Citigroup has posted another drop in year-on-year revenues and profits, highlighting its post-crisis efforts to slim down at a time of pressure on the banking industry from persistently low interest rates, volatile markets and tightened regulation.
The decline was less than analysts expected, however, further easing concerns about the impact of the UK’s vote for Brexit on the industry after rival JPMorgan similarly exceeded lowered expectations a day earlier.
Citi generated total revenues of $ 17.5bn between April and June, about the same as the difficult first quarter and 8 per cent lower than the same period a year ago.
Revenues fell 6 per cent year-over-year at the bank’s retail banking arm, hurt by the strong dollar. The consumer division makes about two-fifths of revenues outside North America, with a hefty presence in Asia and Latin America.
Yet its results were supported by a 9 per cent decline in net credit losses as fewer borrowers defaulted.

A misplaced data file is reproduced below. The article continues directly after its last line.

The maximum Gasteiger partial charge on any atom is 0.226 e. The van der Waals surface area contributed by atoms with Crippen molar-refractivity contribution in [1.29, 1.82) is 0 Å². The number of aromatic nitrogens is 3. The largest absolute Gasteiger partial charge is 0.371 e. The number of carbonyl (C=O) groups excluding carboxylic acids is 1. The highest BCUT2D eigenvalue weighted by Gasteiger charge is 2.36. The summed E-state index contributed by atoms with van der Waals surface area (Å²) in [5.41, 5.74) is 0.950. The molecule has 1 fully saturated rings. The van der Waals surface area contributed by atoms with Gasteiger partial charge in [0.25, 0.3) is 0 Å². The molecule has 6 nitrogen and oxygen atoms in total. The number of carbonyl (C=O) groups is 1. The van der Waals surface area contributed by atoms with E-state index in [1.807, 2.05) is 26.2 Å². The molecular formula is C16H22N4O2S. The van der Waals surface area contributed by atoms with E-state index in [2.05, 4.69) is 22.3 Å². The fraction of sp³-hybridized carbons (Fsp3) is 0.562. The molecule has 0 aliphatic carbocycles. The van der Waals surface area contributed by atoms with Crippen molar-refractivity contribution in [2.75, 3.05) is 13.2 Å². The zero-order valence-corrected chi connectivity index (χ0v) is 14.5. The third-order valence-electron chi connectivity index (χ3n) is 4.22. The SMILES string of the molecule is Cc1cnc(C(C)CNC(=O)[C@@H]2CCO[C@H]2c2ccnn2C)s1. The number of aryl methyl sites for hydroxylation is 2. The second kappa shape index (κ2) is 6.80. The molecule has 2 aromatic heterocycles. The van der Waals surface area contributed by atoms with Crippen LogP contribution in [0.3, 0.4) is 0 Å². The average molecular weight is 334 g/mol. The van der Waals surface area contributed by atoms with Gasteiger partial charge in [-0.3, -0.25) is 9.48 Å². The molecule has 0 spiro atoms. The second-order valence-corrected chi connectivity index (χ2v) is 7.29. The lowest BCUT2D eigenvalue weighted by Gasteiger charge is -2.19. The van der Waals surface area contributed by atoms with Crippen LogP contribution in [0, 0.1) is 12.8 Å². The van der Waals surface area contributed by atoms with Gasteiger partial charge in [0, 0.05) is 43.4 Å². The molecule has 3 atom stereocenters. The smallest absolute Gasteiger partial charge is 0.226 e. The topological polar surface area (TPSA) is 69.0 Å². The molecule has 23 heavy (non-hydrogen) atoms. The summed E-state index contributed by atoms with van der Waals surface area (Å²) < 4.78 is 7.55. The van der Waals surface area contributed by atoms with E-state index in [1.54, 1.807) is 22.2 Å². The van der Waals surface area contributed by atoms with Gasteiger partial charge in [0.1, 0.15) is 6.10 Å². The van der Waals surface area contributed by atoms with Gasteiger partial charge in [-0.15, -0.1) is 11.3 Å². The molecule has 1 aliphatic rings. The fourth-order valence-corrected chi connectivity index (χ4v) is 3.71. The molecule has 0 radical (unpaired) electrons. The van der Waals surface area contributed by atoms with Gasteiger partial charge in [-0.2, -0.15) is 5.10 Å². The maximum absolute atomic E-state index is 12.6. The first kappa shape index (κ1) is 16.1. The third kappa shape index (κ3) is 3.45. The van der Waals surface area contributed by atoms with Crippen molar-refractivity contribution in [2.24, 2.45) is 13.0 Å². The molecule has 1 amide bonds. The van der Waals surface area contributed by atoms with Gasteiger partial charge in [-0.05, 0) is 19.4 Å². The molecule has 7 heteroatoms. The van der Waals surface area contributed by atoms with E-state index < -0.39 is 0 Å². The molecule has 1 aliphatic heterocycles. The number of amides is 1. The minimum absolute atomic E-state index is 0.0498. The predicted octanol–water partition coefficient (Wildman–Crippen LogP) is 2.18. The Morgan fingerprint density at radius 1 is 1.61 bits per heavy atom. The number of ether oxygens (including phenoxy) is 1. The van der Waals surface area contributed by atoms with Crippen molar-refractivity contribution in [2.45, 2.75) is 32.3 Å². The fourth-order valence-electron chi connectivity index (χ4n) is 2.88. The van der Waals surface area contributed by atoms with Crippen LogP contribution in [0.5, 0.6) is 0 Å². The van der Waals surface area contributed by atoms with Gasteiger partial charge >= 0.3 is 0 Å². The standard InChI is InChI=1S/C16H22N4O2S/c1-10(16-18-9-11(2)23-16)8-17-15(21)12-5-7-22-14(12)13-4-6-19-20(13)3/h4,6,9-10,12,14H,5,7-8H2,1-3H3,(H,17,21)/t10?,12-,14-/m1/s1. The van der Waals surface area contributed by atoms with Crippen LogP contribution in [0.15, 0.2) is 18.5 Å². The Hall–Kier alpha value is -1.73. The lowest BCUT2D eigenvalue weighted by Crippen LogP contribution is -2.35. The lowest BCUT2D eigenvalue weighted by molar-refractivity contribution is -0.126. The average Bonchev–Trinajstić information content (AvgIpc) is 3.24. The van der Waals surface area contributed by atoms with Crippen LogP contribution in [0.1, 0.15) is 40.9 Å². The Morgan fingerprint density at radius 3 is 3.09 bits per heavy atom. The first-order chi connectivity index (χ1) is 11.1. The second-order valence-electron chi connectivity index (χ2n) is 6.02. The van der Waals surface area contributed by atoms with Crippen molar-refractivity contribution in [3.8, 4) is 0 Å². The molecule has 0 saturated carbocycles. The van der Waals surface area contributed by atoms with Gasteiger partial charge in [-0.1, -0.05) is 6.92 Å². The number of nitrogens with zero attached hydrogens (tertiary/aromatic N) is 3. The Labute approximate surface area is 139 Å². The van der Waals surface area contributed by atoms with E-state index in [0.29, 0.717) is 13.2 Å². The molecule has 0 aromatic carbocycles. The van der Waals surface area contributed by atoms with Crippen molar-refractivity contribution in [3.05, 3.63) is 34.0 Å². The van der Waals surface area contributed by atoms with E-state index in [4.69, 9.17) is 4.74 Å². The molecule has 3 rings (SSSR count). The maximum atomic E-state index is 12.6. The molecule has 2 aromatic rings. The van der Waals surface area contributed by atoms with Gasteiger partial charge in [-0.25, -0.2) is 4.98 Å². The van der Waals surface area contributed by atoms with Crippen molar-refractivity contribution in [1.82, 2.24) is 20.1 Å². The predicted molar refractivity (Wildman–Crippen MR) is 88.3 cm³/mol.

The investment bank also held up better than feared, posting an overall 2 per cent improvement in revenues — helped by a 10 per cent rise at the markets and securities business.
Across the bank net income came in at $ 4bn, up 14 per cent from the first quarter but down by the same proportion, 14 per cent, year-on-year.
Michael Corbat, chief executive, has led efforts to make Citi smaller and simpler, disposing of assets around the globe and cutting costs as the bank seeks to recover from the financial crisis. The former financial supermarket earlier this year slipped behind Wells Fargo in size, becoming the country’s fourth largest bank by assets.
Yet returns also remain underwhelming. Citi generated a return on equity of 7 per cent, down from 9.1 per cent a year earlier.
Mr Corbat said in a statement: “These results demonstrate our ability to generate solid earnings in a challenging and volatile environment, again highlighting the resilience of our institution. “
Citi produced diluted earnings per share of $ 1.24, better than the $ 1.10 pencilled in by analysts. The results pushed shares up almost 3 per cent in pre-market trading. Before the rally they had fallen 14 per cent this year, more than the benchmark US banking index.